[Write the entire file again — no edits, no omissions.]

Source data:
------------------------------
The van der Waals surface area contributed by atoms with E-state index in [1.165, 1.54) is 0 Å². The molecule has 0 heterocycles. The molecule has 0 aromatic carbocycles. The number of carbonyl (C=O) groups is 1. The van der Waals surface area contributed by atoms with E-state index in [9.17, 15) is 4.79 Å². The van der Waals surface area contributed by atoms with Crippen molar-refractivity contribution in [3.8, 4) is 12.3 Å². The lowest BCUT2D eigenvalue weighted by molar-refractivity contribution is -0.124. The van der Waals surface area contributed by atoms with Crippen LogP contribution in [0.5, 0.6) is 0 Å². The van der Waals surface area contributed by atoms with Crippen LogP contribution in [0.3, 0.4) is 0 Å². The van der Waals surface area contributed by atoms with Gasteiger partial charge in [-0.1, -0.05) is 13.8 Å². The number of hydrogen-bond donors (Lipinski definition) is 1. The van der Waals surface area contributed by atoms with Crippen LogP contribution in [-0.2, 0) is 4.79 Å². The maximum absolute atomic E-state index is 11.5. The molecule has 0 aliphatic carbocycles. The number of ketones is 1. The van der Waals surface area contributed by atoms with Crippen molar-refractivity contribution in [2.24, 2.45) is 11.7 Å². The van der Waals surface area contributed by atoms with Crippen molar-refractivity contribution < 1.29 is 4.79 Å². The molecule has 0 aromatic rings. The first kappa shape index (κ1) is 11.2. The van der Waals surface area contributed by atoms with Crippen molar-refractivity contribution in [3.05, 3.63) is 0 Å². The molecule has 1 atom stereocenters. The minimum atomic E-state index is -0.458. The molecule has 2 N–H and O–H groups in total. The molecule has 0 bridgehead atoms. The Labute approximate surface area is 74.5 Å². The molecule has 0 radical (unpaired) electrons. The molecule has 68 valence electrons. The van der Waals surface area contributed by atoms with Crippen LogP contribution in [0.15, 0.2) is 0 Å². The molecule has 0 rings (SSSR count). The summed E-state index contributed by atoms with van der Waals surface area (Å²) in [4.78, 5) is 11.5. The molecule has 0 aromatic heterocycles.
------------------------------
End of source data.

The van der Waals surface area contributed by atoms with E-state index in [1.165, 1.54) is 0 Å². The molecule has 0 heterocycles. The molecule has 0 aromatic carbocycles. The number of carbonyl (C=O) groups is 1. The van der Waals surface area contributed by atoms with E-state index in [9.17, 15) is 4.79 Å². The van der Waals surface area contributed by atoms with Crippen molar-refractivity contribution in [3.8, 4) is 12.3 Å². The lowest BCUT2D eigenvalue weighted by molar-refractivity contribution is -0.124. The van der Waals surface area contributed by atoms with Crippen LogP contribution in [0.5, 0.6) is 0 Å². The van der Waals surface area contributed by atoms with Crippen LogP contribution in [0.3, 0.4) is 0 Å². The van der Waals surface area contributed by atoms with Gasteiger partial charge in [-0.1, -0.05) is 13.8 Å². The number of hydrogen-bond donors (Lipinski definition) is 1. The van der Waals surface area contributed by atoms with Crippen LogP contribution in [-0.2, 0) is 4.79 Å². The maximum absolute atomic E-state index is 11.5. The molecule has 0 aliphatic carbocycles. The number of ketones is 1. The van der Waals surface area contributed by atoms with Crippen molar-refractivity contribution in [2.24, 2.45) is 11.7 Å². The van der Waals surface area contributed by atoms with Crippen molar-refractivity contribution < 1.29 is 4.79 Å². The molecule has 0 aromatic rings. The first kappa shape index (κ1) is 11.2. The van der Waals surface area contributed by atoms with Crippen molar-refractivity contribution in [3.05, 3.63) is 0 Å². The molecule has 1 atom stereocenters. The minimum atomic E-state index is -0.458. The molecule has 2 N–H and O–H groups in total. The molecule has 0 bridgehead atoms. The Labute approximate surface area is 74.5 Å². The molecule has 0 radical (unpaired) electrons. The molecule has 68 valence electrons. The van der Waals surface area contributed by atoms with Crippen LogP contribution in [0.15, 0.2) is 0 Å². The molecule has 0 rings (SSSR count). The summed E-state index contributed by atoms with van der Waals surface area (Å²) in [4.78, 5) is 11.5. The molecule has 0 aromatic heterocycles.